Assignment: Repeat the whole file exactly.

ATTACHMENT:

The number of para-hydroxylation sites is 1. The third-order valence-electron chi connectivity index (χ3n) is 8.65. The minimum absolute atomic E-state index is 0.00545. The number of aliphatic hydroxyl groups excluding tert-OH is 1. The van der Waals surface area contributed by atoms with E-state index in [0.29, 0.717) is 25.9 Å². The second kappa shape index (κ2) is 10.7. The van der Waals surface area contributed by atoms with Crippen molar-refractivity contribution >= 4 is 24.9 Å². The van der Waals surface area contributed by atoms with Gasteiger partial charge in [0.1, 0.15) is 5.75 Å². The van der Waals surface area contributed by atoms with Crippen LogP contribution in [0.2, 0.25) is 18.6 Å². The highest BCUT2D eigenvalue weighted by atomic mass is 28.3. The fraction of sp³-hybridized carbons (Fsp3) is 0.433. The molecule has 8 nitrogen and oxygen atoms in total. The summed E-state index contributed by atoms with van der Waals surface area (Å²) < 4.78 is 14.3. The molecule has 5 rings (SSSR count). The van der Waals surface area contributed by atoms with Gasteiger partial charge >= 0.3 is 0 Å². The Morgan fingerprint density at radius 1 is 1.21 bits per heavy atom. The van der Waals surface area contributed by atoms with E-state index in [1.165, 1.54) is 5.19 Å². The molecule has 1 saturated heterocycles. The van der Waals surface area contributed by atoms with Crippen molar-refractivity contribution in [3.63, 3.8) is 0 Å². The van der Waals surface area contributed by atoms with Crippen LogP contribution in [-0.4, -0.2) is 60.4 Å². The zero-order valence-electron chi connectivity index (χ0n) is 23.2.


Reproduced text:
The number of para-hydroxylation sites is 1. The third-order valence-electron chi connectivity index (χ3n) is 8.65. The minimum absolute atomic E-state index is 0.00545. The number of aliphatic hydroxyl groups excluding tert-OH is 1. The van der Waals surface area contributed by atoms with E-state index in [0.29, 0.717) is 25.9 Å². The second kappa shape index (κ2) is 10.7. The van der Waals surface area contributed by atoms with Crippen molar-refractivity contribution >= 4 is 24.9 Å². The van der Waals surface area contributed by atoms with Gasteiger partial charge in [0.1, 0.15) is 5.75 Å². The van der Waals surface area contributed by atoms with Crippen LogP contribution in [0.2, 0.25) is 18.6 Å². The highest BCUT2D eigenvalue weighted by atomic mass is 28.3. The fraction of sp³-hybridized carbons (Fsp3) is 0.433. The molecule has 8 nitrogen and oxygen atoms in total. The summed E-state index contributed by atoms with van der Waals surface area (Å²) < 4.78 is 14.3. The molecule has 5 rings (SSSR count). The van der Waals surface area contributed by atoms with Gasteiger partial charge >= 0.3 is 0 Å². The Morgan fingerprint density at radius 1 is 1.21 bits per heavy atom. The van der Waals surface area contributed by atoms with E-state index in [1.165, 1.54) is 5.19 Å². The molecule has 1 saturated heterocycles. The van der Waals surface area contributed by atoms with Crippen molar-refractivity contribution in [3.63, 3.8) is 0 Å². The van der Waals surface area contributed by atoms with Crippen LogP contribution in [-0.4, -0.2) is 60.4 Å². The zero-order valence-electron chi connectivity index (χ0n) is 23.2.